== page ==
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26 March 2006
Ancient Enotrian site to be explored in Italy

A very rare example of surviving pre-Greek settlement in southern Italy is to be excavated and explored. The site, at Molpa in the hills above Palinuro south of Naples, is believed to contain the remains of a large village of the Enotrians, the earliest known inhabitants of Calabria and southern Campania.
     The Greeks who settled across southern Italy from 700 BCE to create Magna Graecia had an idealised vision of the Enotrians ('wine lovers') as coming from the Eden-like land of Arcadia. In reality, they probably came from eastern Europe and moved down into a large swathe of southern Italy from 1000 BCE.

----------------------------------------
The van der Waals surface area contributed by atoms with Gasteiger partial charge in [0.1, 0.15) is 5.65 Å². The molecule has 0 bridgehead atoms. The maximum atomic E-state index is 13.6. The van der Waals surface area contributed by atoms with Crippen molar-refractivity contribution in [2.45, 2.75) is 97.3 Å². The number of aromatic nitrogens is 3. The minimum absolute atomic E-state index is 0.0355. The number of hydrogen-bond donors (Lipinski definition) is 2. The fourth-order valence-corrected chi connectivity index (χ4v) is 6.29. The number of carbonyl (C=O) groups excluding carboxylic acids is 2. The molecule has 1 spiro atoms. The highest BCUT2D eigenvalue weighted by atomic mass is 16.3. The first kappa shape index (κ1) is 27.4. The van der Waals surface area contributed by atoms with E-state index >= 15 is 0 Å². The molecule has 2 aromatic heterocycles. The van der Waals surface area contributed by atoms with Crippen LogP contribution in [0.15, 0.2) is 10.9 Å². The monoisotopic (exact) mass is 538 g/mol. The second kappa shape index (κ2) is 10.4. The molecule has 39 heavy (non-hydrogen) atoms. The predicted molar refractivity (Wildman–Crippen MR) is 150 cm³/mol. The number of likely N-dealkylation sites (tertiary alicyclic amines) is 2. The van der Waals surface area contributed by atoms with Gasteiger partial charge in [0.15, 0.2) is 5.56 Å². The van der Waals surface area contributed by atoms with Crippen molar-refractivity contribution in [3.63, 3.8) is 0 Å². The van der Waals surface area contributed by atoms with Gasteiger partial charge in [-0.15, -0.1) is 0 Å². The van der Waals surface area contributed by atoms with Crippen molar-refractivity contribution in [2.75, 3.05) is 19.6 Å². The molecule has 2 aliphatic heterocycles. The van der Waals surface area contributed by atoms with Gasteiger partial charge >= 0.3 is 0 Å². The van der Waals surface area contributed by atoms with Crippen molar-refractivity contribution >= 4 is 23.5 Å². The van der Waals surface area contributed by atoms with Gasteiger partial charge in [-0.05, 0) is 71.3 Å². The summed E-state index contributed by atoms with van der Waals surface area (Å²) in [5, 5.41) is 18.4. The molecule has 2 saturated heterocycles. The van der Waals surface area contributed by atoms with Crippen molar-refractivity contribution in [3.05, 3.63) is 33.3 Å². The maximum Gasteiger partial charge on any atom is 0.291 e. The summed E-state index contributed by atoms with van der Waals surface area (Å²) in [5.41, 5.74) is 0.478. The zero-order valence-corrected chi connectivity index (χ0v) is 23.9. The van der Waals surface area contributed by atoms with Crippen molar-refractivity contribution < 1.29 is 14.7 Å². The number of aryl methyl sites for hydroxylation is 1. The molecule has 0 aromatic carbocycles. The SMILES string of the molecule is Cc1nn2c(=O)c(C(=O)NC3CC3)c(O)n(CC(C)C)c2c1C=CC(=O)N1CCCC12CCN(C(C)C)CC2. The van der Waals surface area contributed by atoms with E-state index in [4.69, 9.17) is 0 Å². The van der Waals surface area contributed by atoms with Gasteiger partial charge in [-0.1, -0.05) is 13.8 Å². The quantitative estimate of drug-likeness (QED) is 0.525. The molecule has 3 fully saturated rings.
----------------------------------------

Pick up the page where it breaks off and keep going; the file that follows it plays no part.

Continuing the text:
Most histories of Italy, based on ancient Greek texts, portray southern Italy as virgin territory. Recent discoveries about the Enotrians have refuted this myth. A dig at another Enotrian site, in Campania, has uncovered evidence that the Greek colonists owed their wealth to exploiting prosperous native villages. The settlement, on a hill called Timpone della Motta, had a large necropolis and a monumental sanctuary.
     The finds from huts, graves and the sanctuary of the Enotrians point to the organized production of bronze cauldrons, decorated pots made on the potter's wheel, olive oil and wine long before the arrival of the Greeks. One of the last kings of the Enotrians, Italo or Italos, is said to have changed his kingdom's name from Enotria to Italia - the name eventually adopted for the whole Country.

Source: ANSA (20 March 2006)

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